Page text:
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PP62 Is lower life expectancy in Glasgow explained by deprivation: calculating and decomposing life expectancy inequalities within Scotland
  1. R Seaman1,
  2. F Popham1,
  3. A Leyland1,
  4. R Mitchell2
  1. 1MRC/CSO Social and Public Health Sciences Unit, University of Glasgow, Glasgow, UK
  2. 2Public Health, University of Glasgow, Glasgow, UK


Background Glasgow’s poor health and high levels of deprivation are well documented. Studies comparing Glasgow to similarly deprived cities in England suggest that there is an excess of deaths experienced in Glasgow that cannot be accounted for by deprivation. However within Scotland comparisons are more equivocal suggesting deprivation could explain Glasgow’s mortality and lower life expectancy. However limited research has explored the notion of a “Glasgow effect” within Scotland using life expectancy, an intuitive measure that allows a clear quantification of the magnitude of differences.

Methods Sex specific life expectancy with 95% confidence intervals was calculated for the time period 2007–2011 for each Scottish Index of Multiple Deprivation income deprivation decile in Glasgow and in Aberdeen, Dundee and Edinburgh combined (ADE) as defined by local authority. Life expectancy in Glasgow overall and by deprivation decile was compared to ADE and the inequalities decomposed by age.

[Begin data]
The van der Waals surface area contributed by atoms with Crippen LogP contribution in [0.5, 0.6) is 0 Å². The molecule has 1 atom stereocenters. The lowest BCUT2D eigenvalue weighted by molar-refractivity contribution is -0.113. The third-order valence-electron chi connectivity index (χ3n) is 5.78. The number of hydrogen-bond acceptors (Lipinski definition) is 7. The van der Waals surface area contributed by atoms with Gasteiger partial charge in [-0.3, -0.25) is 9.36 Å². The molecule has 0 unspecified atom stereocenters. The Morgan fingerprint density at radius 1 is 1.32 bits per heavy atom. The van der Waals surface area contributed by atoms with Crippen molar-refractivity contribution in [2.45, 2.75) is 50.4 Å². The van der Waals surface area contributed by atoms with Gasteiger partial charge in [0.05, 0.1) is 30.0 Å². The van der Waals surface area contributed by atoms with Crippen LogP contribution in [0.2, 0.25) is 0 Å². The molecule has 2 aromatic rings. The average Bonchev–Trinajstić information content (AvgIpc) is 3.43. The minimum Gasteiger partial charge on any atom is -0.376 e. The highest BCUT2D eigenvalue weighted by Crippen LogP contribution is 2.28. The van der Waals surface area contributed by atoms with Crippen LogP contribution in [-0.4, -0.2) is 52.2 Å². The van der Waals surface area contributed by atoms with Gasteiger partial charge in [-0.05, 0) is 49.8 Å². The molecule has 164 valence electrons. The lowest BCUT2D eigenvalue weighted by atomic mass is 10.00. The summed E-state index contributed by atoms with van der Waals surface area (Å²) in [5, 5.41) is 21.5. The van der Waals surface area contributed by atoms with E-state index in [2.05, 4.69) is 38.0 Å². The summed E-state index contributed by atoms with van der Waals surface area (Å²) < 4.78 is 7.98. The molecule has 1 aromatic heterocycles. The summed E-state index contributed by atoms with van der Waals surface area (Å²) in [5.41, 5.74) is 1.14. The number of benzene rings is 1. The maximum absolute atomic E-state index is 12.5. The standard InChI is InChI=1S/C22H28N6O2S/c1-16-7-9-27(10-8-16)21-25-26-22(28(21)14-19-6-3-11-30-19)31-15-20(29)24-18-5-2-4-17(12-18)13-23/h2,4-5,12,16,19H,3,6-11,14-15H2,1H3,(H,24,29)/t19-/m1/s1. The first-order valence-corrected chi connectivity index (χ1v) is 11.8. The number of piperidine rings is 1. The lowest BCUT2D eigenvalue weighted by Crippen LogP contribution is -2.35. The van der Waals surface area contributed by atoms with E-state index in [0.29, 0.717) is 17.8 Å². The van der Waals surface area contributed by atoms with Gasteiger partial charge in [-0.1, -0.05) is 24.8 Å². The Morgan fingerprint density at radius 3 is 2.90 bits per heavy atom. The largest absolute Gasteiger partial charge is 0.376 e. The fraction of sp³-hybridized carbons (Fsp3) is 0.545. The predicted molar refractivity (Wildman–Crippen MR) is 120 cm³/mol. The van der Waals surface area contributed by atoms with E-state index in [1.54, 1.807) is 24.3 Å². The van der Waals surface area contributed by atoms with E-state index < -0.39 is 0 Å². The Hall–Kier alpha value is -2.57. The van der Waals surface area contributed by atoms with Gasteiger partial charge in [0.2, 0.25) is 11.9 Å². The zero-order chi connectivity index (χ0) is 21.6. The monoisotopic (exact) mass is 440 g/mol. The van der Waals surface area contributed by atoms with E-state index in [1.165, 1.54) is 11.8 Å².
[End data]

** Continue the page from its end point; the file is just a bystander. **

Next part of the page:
Results Life expectancy for males and females in the Glasgow population as a whole was lower than ADE. When life expectancy was compared for each income deprivation decile Glasgow’s life expectancy was not systematically lower and deprivation accounted for over 90% of the difference in life expectancy. Decomposing the difference in life expectancy by age showed that there is no systematic age pattern in Glasgow’s mortality independent of deprivation.

Conclusion Life expectancy is not systematically lower across the Glasgow population compared to ADE, once deprivation has been accounted for. However the most deprived deciles in Glasgow continue to show significantly lower life expectancy because deprivation in Glasgow is more extreme. Why measures of deprivation fail to account fully for Glasgow’s excess mortality when being compared to cities outside Scotland remains an unanswered question.

  • life expectancy
  • inequalities
  • deprivation
  • Scotland
  • Glasgow effect

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